Tring Park Mansion’s front entrance following refacing by architect George Devey c.1889.
It can never be disputed that the Rothschilds brought glamour to
Tring. The guest list at their country house weekends was an
impressive mix of the great and the good, headed by the Prince of
Wales, Mr Gladstone, and Lord Randolph Churchill. Sir Nathaniel was
created a peer, the first member of the Jewish faith in Britain to
be so honoured when his seat in Parliament then passed to his
cousin, but his
interest in politics never diminished, and he continued to be a
powerful influence behind the scenes. During Word War I, Lord
Rothschild’s health was failing and he died in 1915. This, together
with death duties and the after effects of the war, brought great
changes for Tring; the estate was gradually broken up, and although
reminders of the Rothschild era are still evident all over the town,
the life that it
represented has vanished.
It was not long however before another eminent banker chose to make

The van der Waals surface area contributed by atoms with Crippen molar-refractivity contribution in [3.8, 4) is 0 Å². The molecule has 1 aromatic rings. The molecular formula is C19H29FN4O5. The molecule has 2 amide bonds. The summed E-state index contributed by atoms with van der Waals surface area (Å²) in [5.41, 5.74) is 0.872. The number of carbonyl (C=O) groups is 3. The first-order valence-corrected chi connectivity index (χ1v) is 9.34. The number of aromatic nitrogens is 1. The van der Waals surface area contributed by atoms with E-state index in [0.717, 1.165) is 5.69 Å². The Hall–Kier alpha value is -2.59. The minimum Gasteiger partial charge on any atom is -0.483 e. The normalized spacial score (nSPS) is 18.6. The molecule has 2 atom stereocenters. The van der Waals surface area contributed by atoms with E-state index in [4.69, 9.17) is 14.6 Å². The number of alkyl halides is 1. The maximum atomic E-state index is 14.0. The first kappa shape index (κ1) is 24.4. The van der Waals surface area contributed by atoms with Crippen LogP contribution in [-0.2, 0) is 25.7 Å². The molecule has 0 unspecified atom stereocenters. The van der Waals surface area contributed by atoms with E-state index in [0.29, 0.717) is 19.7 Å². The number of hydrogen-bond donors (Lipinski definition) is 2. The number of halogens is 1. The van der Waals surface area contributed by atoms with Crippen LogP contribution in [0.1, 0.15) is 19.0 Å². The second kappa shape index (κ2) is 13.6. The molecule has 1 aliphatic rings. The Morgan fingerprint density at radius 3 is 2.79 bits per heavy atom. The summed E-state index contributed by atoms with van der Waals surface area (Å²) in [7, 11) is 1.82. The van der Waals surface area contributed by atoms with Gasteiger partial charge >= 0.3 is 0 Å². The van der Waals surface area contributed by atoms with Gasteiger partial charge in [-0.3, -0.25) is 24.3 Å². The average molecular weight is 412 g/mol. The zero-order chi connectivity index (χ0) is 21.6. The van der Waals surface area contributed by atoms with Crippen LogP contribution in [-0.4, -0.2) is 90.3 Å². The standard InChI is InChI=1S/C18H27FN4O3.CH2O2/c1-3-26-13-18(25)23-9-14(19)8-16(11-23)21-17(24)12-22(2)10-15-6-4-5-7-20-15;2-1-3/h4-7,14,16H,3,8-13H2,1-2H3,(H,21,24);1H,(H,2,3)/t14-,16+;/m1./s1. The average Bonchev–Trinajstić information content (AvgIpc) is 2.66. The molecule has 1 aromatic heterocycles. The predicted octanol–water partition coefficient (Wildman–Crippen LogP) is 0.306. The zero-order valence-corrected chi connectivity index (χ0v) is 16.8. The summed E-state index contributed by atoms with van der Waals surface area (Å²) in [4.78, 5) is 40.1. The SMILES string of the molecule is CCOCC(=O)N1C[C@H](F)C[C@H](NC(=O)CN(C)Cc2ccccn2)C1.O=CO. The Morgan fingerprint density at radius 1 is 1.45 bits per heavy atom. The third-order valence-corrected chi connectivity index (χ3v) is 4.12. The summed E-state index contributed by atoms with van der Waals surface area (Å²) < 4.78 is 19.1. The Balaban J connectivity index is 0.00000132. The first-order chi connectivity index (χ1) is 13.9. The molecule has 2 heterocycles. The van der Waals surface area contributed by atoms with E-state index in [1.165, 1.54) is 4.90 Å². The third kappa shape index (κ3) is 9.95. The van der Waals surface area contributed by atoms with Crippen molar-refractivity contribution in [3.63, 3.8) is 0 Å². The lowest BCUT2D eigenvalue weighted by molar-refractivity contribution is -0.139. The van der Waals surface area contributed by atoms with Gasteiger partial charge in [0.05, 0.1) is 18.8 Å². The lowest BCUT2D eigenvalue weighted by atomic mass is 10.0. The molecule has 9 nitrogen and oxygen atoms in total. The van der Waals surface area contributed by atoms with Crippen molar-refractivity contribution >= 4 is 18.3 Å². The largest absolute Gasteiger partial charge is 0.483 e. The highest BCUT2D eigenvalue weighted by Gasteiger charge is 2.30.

his home in the Tring. In 1931 Sir Gordon Nairne did not expect to
own anything so grand as a mansion in a park, for his origins were
modest, and his success in life had been built upon his own ability,
application, and integrity. He was a son of Scotland, born in Castle
Douglas and, after working in Glasgow, he entered the Bank of
England in 1880, and served there for fifty years until his
retirement. His talent for financial management was recognised at
the comparatively early age of 41 when he was appointed Chief
Cashier. Perhaps Gordon then allowed his grave features a twitch of
a smile of pride on the first occasion that he saw bank notes
bearing his own signature. The novelty must have worn off, for he
held the post for sixteen years, and part of this time covered the
critical period of the Great War. This was especially difficult for
banking as the Treasury issued currency notes through the Bank of
England in almost unlimited amounts, with inevitable inflationary
consequences. The Bank was in safe hands however, and Gordon Nairne
received his deserved reward. In 1917 he was created a baronet, and
the following year appointed to the newly-created post of
Comptroller. A Directorship followed in 1925, Sir Gordon being the
first member of staff to achieve this position. His wise guidance
was appreciated elsewhere too, for he was honoured by other
countries, including France, Belgium and Japan.